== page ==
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After making his directorial debut with it, he took on The Invisible Woman, which impressed most critics (“Classic filmmaking done with passion, sensitivity, and intelligence,” wrote Kenneth Turan in the Los Angeles Times), before slipping through awards season without making much noise. The story fleshes out Dickens’ real-life, long-term affair with a much younger woman, Nelly Ternan.
“People say Dickens was a monster at home, and maybe he was,” Fiennes says. “I was as moved by Nelly…what she did with Dickens…to me, she’s haunted by what she agreed to do. I was trying to get under the skin. How did intelligent, strong-minded women, in a society where the rules were made by men, maintain a sense of themselves in marriages? How did they handle a defeat or a compromise of themselves?”
Now that the impossible Coriolanus, the remote Dickens, and the hissing Lord Voldemort are behind him as he romps across movie screens as the friendly Gustave H., let’s end our brief investigation with my e-mail interview with Wes Anderson:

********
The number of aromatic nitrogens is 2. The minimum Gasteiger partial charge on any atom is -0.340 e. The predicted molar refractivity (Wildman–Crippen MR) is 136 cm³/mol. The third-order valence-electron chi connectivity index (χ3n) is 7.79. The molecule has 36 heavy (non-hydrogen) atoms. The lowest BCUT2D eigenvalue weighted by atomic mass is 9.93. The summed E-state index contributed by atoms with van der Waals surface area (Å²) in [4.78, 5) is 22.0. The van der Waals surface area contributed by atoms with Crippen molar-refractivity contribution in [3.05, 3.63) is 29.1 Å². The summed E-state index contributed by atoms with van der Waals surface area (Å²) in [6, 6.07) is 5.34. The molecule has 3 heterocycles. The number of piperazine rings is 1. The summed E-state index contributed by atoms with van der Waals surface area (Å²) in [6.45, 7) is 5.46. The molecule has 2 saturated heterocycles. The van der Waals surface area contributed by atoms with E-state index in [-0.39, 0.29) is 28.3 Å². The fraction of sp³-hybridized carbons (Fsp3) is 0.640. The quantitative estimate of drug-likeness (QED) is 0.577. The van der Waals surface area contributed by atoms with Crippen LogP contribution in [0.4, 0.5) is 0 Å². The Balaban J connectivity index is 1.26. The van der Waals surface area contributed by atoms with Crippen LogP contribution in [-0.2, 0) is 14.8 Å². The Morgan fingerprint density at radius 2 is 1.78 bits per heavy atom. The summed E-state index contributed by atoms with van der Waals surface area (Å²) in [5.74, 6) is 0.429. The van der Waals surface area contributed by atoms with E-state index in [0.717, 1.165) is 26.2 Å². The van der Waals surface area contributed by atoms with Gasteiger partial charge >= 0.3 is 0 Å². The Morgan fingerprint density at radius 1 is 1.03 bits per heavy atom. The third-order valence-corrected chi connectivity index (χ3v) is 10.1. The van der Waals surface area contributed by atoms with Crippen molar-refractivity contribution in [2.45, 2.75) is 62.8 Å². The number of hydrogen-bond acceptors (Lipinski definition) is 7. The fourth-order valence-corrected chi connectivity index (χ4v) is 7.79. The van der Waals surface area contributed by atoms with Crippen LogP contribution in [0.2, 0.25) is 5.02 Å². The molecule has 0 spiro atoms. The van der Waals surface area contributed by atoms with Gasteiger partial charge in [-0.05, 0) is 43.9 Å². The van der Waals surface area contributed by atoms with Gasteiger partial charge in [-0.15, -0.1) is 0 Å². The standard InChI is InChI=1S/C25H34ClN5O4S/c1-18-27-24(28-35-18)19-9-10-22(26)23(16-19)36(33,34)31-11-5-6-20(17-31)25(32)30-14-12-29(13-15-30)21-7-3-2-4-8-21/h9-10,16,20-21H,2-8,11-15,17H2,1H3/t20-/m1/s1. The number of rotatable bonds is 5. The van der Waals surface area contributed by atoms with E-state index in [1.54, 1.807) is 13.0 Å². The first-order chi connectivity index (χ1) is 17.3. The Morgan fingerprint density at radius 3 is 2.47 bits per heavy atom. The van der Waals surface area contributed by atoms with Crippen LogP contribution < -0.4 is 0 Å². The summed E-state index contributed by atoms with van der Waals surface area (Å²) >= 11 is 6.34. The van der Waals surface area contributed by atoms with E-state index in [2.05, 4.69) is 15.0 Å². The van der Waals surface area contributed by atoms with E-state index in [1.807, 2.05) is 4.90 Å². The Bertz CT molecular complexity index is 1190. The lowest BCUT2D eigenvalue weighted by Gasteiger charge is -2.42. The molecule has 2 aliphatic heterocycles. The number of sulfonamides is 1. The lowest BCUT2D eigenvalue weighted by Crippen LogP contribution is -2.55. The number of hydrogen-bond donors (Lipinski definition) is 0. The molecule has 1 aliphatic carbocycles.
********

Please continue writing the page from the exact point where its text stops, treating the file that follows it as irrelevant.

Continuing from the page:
M: How long after coming up with the idea for The Grand Budapest Hotel did you think of Ralph Fiennes for the part of Gustave H.?
Anderson: Well, in fact, we wrote this part with Ralph in mind. I can’t think of anyone else on the planet who could have played it—although maybe Olivier might have been almost as good.
M: What is it about Ralph that makes him right for the part?
Anderson: This character has to command a large staff, seduce old women, recite poetry, and escape from prison, all while dressed in a tailcoat. We needed Ralph.
M: How is Gustave’s style related to his character?
Anderson: He is a hotel concierge, and his life is his work. He runs the place like a theater company. He wants to create a special experience for the guests. He is a bit of an impresario.
M: I’ve read Journey Into the Past, but nothing else by Zweig. Is there a particular work of his that centered on a chef d’hotel (such as Gustave), or does this story come from your imagination?
Anderson: No, the story comes from the imaginations of myself and my friend Hugo [Guinness], but the greatest inspiration from Zweig is his novel Beware of Pity.
M:Ralph has appeared in a number of movies that take place in the past. What is it about him that makes him believable in films set long ago?
Anderson: It’s a side effect of the fact that he is believable in anything and everything.